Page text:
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Family Social Worker

Family social workers may make a difference in people's lives. They may assist families with domestic situations, employment problems, disabilities, health disorders, housing issues and child protection. Family social worker schools provide students the opportunity to learn about issues such as crisis intervention, employment assessment, gerontology, homelessness, job training, poverty, substance abuse and more.

A bachelor's degree in social work may provide you with the education to qualify for an entry-level position in a social agency as an administrative assistant or even a case worker. A master's degree is typically favored by employers, according to the Bureau of Labor Statistics. All states in the nation may require some type of formal licensing, registration or certification prior to employment. A master's degree in social work, or MWS, may often be required in school settings, for clinical positions, and in public or private social service agencies. Most master's degree programs may take two years to complete and coursework often focuses on subjects such as ethics, public administration, and social research.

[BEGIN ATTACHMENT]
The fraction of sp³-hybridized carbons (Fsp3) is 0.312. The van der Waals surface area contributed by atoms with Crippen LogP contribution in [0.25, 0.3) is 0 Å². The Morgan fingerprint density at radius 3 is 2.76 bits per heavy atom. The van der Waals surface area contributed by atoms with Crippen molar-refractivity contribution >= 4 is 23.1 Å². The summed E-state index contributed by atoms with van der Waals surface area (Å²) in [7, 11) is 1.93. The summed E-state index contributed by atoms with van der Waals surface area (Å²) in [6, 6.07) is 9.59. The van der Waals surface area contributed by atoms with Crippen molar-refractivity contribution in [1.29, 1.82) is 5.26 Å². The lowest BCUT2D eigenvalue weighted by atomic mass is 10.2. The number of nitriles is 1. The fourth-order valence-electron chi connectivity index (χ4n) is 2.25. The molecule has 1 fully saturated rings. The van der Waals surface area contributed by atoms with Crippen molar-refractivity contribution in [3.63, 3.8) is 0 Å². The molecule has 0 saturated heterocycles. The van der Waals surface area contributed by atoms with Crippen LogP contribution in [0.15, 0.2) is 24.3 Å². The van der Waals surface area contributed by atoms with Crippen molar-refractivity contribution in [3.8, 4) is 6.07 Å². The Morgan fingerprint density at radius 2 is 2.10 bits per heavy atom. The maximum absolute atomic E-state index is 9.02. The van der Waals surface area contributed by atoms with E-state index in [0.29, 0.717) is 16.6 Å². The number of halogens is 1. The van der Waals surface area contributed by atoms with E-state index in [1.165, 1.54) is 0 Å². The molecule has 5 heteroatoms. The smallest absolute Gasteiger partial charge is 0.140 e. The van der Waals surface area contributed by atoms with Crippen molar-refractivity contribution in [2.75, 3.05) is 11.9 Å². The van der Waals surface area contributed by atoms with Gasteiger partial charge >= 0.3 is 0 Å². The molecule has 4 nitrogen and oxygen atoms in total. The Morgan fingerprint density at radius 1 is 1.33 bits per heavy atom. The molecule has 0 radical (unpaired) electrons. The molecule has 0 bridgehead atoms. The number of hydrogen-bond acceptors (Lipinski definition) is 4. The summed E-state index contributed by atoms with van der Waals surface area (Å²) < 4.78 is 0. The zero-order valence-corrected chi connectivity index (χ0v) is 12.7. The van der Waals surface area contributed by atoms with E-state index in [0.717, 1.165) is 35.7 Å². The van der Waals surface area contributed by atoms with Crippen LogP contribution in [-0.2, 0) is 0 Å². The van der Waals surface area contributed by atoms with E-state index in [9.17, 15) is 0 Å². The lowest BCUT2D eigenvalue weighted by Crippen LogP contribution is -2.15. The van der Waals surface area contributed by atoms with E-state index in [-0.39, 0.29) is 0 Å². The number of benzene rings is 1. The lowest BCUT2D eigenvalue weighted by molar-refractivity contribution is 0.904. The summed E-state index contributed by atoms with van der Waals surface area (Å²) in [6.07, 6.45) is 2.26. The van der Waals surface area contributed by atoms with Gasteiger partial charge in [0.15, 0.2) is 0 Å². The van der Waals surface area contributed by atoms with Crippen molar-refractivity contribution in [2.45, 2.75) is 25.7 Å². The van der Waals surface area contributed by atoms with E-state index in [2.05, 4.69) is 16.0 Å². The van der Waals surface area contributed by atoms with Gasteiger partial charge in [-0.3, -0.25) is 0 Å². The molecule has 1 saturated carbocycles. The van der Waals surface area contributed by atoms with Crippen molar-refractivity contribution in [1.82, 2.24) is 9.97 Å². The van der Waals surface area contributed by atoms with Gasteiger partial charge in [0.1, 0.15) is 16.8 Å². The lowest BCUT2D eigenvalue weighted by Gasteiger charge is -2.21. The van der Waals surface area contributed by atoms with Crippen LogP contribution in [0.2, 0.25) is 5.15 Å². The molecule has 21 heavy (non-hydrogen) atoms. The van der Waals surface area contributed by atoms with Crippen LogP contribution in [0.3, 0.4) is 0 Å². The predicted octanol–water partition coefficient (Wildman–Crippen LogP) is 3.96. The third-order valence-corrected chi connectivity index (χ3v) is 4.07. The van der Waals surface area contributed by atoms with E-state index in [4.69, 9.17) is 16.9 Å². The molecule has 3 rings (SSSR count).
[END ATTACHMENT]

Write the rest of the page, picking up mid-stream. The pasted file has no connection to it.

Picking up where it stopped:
Family social worker salary and career outlook

A family social worker salary may vary widely based on the employee's academic training, job experience and continuing education. Wages also vary by type of employer or agency, geographic location and program funding. According to BLS in 2010, the median annual salary earned by a family social worker was $40,680. Leading employers, in order of total number of workers, were state government agencies, individual and family service organizations, local government agencies, and public schools. The BLS projects a 12 percent increase in openings for family social workers between 2008 and 2018. Jobs for medical and public health social workers are expected to increase by 22 percent during the same time period.